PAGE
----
North American Birds

VOLUME 69 No1 2016

A Quarterly Journal of Ornithological Record Published by the American Birding Association. The mission of the journal is to provide a complete overview of the changing panorama of our continent’s birdlife.

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Page 13 of 179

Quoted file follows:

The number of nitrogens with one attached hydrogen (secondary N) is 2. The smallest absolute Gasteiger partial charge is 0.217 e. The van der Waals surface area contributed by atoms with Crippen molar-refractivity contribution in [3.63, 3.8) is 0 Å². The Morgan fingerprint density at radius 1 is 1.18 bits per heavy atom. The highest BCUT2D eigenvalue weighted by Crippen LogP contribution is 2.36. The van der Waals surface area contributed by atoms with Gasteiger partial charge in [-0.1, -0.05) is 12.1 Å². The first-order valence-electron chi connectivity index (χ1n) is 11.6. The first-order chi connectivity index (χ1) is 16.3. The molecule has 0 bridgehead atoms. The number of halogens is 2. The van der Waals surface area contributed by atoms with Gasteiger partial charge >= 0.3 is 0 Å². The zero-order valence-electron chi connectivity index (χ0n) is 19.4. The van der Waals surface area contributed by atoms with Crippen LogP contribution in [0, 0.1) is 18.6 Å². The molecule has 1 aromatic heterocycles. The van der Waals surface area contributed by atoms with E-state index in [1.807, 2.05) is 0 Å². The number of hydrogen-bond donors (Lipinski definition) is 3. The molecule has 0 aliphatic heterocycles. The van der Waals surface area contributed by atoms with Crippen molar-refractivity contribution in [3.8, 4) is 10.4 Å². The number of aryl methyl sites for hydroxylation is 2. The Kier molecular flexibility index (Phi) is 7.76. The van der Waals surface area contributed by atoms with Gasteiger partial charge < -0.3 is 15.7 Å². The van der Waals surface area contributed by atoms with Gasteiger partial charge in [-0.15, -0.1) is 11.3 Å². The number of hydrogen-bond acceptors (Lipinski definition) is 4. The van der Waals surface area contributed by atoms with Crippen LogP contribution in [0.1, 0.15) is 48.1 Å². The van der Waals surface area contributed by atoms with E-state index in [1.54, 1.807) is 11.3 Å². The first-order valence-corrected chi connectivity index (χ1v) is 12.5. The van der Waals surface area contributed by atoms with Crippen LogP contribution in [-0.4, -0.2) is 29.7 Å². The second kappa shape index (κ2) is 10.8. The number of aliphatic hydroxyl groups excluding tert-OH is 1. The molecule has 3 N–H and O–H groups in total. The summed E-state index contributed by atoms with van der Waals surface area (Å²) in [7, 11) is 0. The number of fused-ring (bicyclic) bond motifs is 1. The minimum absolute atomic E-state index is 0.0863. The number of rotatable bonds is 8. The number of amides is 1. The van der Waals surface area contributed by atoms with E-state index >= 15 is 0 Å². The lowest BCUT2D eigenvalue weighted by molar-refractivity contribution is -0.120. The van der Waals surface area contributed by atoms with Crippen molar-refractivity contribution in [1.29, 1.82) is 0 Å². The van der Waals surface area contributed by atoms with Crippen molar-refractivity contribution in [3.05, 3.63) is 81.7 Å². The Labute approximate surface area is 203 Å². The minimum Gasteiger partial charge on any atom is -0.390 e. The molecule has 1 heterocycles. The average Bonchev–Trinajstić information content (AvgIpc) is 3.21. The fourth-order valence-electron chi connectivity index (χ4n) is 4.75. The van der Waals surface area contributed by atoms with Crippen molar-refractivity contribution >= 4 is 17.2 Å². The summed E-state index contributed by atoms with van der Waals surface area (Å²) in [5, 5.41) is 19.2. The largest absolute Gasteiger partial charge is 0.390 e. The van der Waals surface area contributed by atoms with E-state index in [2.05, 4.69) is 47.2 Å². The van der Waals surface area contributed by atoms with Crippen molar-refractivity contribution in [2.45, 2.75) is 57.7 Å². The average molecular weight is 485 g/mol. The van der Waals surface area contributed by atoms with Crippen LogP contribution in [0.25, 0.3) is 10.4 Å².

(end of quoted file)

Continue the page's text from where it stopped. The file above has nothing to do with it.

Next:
12 N O R T H A M E R I C A N B I R D S T H E M E N D O C I N O S H R I K E amination of 911 specimens of the contend- ing taxa by Pyle at the American Museum of Natural History (AMNH), New York, the Museum of Vertebrate Zoology (MVZ), Berkeley, and the California Academy of Sciences (CAS), San Francisco. We apply the molt and plumage terminology of Pyle (2008) for long-distance migrant birds that undergo preformative and prebasic fight- feather molt on winter grounds, allowing that other interpretations are possible in these cases and should be further contem - plated (see Pyle and Reid, in press). Although many inter-taxon differences regarding timing, extent, location, and se - quence have been reported, specimen exam- ination for this paper indicates that the molt strategies of these shrike taxa are probably more similar to each other than has been understood thus far. Substantial individual variation in the extents of each molt, both prior to and following southward migrations (of varying distances within each taxon), coupled with an inability to trace the molts of individuals outside of captivity, appears to have resulted in various interpretations for a similar complex molting situation. We propose that molts and plumages within this shrike species assemblage are similar to those within certain shorebird genera (Calidris, for example) in which molt strategy varies as much or more by winter - ing latitude and breeding status of individu- als than it does by taxonomic relationships (Pyle 2008: 500-505). Trans-equatorial mi - subspecies of Red-backed Shrike (pallidifrons and/or kobylini) may represent clinally intro - gressed populations between these two taxa, as perhaps do grayer-backed individuals of Turkestan Shrike (sometimes referred to as subspecies karelini). By contrast, evidence from studies on the breeding grounds indi - cates that hybrids between Red-backed and Isabelline Shrikes are less common and more localized, and those between Red-backed and Brown Shrikes are rare, with mixed pairs usually disassociating before breeding (Kryu - kov and Panov 1980, Kryukov 1995, Kryu- kov and Gureev 1997, Panov 2009, Panov et al. 2011; A. Kryukov, pers. comm.). The contending taxa for the Mendocino shrike, based on range, migratory status, and appearance, therefore, include Red-backed Shrike, Turkestan Shrike, nominate popula - tions of Isabelline Shrike, and Brown Shrikes of subspecies cristatus, lucionensis, and confu - sus. Hybrids to be considered include those between Red-backed Shrike and all three of the above species. Among the Brown Shrikes, hybridism is limited to subspecies cristatus, as the breeding range of Red-backed Shrike is distantly allopatric with those of both confusus and lucionensis (Figure 4). We restrict further consideration of the Mendocino shrike's iden - tifcation to these six highly migratory taxa and the above three hybrid combinations. Molts, Plumages, Age, and Sex Shrikes of the Red-backed/Turkestan/Isabel- line/Brown species assemblage show three plumages within the frst molt cycle and two plumages in defnitive cycles, with sex- specifc differences beginning with the for - mative (post-juvenile) plumage. Thus, nine plumages can be recognized within each taxon, resulting in 54 plumages to consider among the six contending taxa noted above, not to mention those of hybrids. Fortunately, the Mendocino shrike showed a distinct black mask and little or no barring to body feathers from the outset (Figures 1-3), indi - cating a male within either the frst or de- fnitive cycle, and thus eliminating the most diffcult 42 of these possible plumages from consideration. Molts of these shrikes are complex, age and sex determination bear critically on identifcation (Dean 1982, Worfolk 2000), and the fact that the Mendocino shrike was undergoing molt of fight feathers and body feathers necessitates an attempt to untangle molt, age, and plumage variables before proceeding with taxonomic evaluation. A precise determination of feather generations for molted vs. unmolted fight feathers dur - ing the course of the shrike's documentary period is also needed to perform detailed assessments of wing and tail morphology (see below). The following interpretation of molts in these shrikes is based upon a syn - thesis of the literature (Medway 1970; Stre- semann and Stresemann 1971, 1972; Svens- son 1992; Cramp and Perrins 1993; Jenni and Winkler 1994; Worfolk 2000; Panov et al. 2011) as affrmed and updated by ex - Figure 7. Progression of primary and rectrix molt in the Mendocino shrike on 16 April. Note the mixed blackish and brownish patterns to the formative rectrices (as viewed from below) and the white patches at the bases of the primaries that extend beyond the primary coverts (see also Figure 13). Photograph by Mark Rauzon. r2 r4 r6 s5-s6 dropped s5-s6 dropped s5-s6 dropped r1 r1 r1 r2 r3 r3 r3 r2 r4 r4 r5 r5 r5 r6 r6 s4 s3 s4 s2 s3 s1 s2 s4 s 4 s3 p1 s1 s 3 s2 p2 p1 s s1 p3 p4 p2 s p1 p p2 p3 p3 p5 p4 p4 p7 p6 p5 p5 p6 p6 p8 p7 p7 p8 p8 p9-p10 dropped dropped p9-p10 p9-p10 dropped

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